One Sunday afternoon, at the end of 2014, Japheth and I were expecting a friend, Mr Martins, to join us for Sunday lunch. He was quite late and we wondered what had happened, since church had already finished.
When Mr Martins got to our house, he became quite emotional. Over a number of weeks, he had been observing a lady in church, who came so faithfully, yet she appeared to have so little. He couldn’t help but notice that she wore the same clothes every Sunday. He wanted to find out more about her and offered her a lift home. Her home was not too far from our church and our house, yet none of us knew that her community existed. He had never seen anything like it. He was met with hundreds of homes made from cement bags and planks of wood. He took Japheth to see it and to meet Mama Tina.
Mr Martins was travelling for a few weeks and asked us to look out for her. In the space of few days, we received a phone call to tell us that Mama Tina was very sick with TB, and in hospital. Martha, her friend stayed by her side night and day. We helped as much as we could. Mama Tina got a little better and was discharged. Sadly, after a few days of being discharged, we lost her.
It was no coincidence that Mr Martins took Mama Tina home that day. God has given us a heart for this community and we are thankful to have the opportunity to serve in this area.
Ruga is not an easy place to minister to. When we took a children’s program last August, the children had just arrived by bus at the venue when I received a panicked phone call from Martha. She said that the parents were angry and they were asking us to return their children immediately. We couldn’t understand what was wrong – the parents knew where we were. We carried on and returned the children at the scheduled time. It turned out that quite a few of the children escaped their Islamic class to join us, however, rumours had spread that we had kidnapped the children!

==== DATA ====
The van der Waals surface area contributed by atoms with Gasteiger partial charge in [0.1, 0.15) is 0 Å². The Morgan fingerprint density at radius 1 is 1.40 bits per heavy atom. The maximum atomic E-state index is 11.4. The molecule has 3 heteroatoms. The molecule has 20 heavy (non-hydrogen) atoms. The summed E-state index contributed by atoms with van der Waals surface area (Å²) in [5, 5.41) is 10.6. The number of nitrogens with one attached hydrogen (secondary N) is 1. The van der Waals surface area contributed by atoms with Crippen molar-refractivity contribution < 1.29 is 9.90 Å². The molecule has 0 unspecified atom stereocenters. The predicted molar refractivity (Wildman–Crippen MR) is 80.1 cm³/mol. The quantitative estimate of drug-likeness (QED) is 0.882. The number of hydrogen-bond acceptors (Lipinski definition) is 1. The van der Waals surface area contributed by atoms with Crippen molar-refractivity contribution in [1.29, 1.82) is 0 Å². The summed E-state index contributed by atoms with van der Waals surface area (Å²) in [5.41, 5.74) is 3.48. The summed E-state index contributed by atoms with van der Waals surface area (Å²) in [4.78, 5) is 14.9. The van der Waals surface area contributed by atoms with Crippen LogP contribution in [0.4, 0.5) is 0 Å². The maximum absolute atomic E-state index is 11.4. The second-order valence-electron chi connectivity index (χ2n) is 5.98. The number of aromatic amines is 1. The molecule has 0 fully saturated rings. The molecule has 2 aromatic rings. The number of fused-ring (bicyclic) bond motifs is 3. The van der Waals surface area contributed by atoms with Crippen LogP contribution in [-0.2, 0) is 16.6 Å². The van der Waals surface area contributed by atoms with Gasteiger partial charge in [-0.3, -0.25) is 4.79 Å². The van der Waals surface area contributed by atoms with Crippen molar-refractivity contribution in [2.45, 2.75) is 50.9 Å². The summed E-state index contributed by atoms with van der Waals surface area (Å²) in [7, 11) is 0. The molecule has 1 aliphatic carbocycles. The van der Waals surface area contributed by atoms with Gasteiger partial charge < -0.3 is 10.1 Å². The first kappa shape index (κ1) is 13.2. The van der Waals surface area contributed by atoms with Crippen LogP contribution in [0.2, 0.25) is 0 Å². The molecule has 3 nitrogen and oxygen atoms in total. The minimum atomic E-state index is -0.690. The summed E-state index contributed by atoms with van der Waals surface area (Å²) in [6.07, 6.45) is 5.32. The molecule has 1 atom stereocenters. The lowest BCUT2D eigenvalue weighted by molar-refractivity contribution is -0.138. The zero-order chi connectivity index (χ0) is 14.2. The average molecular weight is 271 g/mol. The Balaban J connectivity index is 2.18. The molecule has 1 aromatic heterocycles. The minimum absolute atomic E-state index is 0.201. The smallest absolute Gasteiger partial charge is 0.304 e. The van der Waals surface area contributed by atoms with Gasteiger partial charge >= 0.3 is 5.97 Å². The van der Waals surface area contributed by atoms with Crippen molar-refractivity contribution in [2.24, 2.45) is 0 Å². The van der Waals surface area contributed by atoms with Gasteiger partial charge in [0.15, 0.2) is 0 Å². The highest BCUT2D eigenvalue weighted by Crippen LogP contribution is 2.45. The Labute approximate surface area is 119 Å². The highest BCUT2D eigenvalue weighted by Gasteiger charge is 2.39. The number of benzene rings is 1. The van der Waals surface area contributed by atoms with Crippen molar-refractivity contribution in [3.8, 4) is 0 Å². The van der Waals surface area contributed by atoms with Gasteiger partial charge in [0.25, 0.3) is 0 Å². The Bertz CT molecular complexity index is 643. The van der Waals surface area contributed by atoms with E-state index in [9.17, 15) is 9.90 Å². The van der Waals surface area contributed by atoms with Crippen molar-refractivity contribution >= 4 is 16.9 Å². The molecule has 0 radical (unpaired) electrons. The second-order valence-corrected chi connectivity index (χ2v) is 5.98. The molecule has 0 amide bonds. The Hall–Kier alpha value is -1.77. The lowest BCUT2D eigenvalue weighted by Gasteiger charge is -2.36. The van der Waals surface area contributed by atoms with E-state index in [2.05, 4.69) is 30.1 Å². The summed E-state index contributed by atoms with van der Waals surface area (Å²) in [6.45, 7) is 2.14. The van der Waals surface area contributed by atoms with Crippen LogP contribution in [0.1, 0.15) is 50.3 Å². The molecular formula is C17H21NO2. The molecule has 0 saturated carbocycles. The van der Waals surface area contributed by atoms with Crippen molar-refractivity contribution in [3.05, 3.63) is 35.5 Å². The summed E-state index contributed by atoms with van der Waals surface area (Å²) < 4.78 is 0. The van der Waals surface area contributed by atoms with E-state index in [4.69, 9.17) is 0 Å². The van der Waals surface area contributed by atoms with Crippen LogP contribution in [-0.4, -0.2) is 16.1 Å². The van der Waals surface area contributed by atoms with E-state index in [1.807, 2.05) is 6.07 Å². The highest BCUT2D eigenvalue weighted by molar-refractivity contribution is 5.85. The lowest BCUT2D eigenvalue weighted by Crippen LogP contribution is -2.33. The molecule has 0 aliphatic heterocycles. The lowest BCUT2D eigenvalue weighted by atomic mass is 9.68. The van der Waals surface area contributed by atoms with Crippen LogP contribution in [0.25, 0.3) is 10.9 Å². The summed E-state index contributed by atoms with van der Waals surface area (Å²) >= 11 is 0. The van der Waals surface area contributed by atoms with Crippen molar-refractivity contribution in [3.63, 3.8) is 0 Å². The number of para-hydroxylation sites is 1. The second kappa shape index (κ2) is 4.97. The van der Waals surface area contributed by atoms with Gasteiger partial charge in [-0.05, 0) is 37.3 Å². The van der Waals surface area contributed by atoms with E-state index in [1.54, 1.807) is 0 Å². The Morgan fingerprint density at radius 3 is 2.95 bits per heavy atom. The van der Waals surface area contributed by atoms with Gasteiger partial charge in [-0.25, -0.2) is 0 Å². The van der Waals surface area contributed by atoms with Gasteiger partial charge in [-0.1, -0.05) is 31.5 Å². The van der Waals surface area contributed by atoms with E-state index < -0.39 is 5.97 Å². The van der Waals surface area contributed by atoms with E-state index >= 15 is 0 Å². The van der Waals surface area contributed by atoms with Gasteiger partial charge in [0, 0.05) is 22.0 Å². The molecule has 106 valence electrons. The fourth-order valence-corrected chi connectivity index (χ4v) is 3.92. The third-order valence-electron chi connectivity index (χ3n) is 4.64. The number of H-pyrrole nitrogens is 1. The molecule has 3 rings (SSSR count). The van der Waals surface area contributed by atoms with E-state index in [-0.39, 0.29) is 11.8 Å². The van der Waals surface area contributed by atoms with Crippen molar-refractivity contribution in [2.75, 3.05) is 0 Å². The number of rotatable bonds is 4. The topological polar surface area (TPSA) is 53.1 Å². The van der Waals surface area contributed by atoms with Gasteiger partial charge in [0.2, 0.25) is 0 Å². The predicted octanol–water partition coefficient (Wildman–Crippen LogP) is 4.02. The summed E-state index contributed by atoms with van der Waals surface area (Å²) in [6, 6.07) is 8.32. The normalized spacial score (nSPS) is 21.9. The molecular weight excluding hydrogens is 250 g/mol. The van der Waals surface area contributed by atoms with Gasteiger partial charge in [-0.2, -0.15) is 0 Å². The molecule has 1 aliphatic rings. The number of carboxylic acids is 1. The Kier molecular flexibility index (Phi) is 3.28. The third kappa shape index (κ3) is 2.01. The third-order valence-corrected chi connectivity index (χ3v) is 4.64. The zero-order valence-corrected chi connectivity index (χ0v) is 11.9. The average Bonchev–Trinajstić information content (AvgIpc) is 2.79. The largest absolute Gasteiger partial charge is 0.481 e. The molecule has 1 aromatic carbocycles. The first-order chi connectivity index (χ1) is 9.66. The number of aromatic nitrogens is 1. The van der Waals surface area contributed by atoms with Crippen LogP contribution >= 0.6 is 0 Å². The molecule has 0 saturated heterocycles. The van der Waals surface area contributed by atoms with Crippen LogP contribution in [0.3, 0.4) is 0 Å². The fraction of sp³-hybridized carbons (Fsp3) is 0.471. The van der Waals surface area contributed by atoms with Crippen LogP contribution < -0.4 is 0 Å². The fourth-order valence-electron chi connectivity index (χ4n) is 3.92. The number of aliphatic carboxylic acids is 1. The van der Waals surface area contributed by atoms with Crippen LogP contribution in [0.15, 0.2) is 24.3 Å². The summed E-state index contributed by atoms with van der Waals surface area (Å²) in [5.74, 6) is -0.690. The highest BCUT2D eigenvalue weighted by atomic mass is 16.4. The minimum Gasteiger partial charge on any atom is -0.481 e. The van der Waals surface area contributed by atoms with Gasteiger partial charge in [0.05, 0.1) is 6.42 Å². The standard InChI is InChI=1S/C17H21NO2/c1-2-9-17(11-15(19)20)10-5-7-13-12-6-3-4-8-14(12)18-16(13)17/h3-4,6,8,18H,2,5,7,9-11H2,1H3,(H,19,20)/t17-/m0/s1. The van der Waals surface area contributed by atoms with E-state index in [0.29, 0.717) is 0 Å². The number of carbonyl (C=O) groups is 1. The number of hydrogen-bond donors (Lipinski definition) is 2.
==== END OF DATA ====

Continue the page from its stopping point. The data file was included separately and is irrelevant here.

When the children were taken back, at first the parents threatened to burn the bus. When everyone had calmed down and it was explained to them what exactly our purposes were, they started to ask questions – Why our children? Why are you helping us? Why would you choose to come to a slum like this? They just couldn’t believe that we wanted to do something for their community, for free.
In typical Hausa Muslim culture, the women are not allowed to leave their homes without their husbands permission. We are trying to start a women’s ministry, but reaching these women is not easy. The day I went to Ruga to carry out a needs assessment, it was only the Christian women that were able to meet with me.
We are learning a lot as we try to reach out to Ruga. We have learnt what not to do and what things work. After our last experience at the beginning of January, we have learnt to never do an outreach for the whole community that involves giving out food. It’s dangerous! The men became violent in order to make sure they got something. Poverty makes people do desperate things when they haven’t eaten a proper meal for days.
Poverty makes people do desperate things when they haven’t eaten a proper meal for days.
There is only so much we can do in Ruga, considering the size of the community, but by reaching a few, we pray the impact of the little we have done will spread and Gods love will be evident.
Lynsey has started skills classes with some women in Ruga to try and help to provide them with a skill that they can then use to support their families. She is looking for some assistance to provide materials. Find out more here.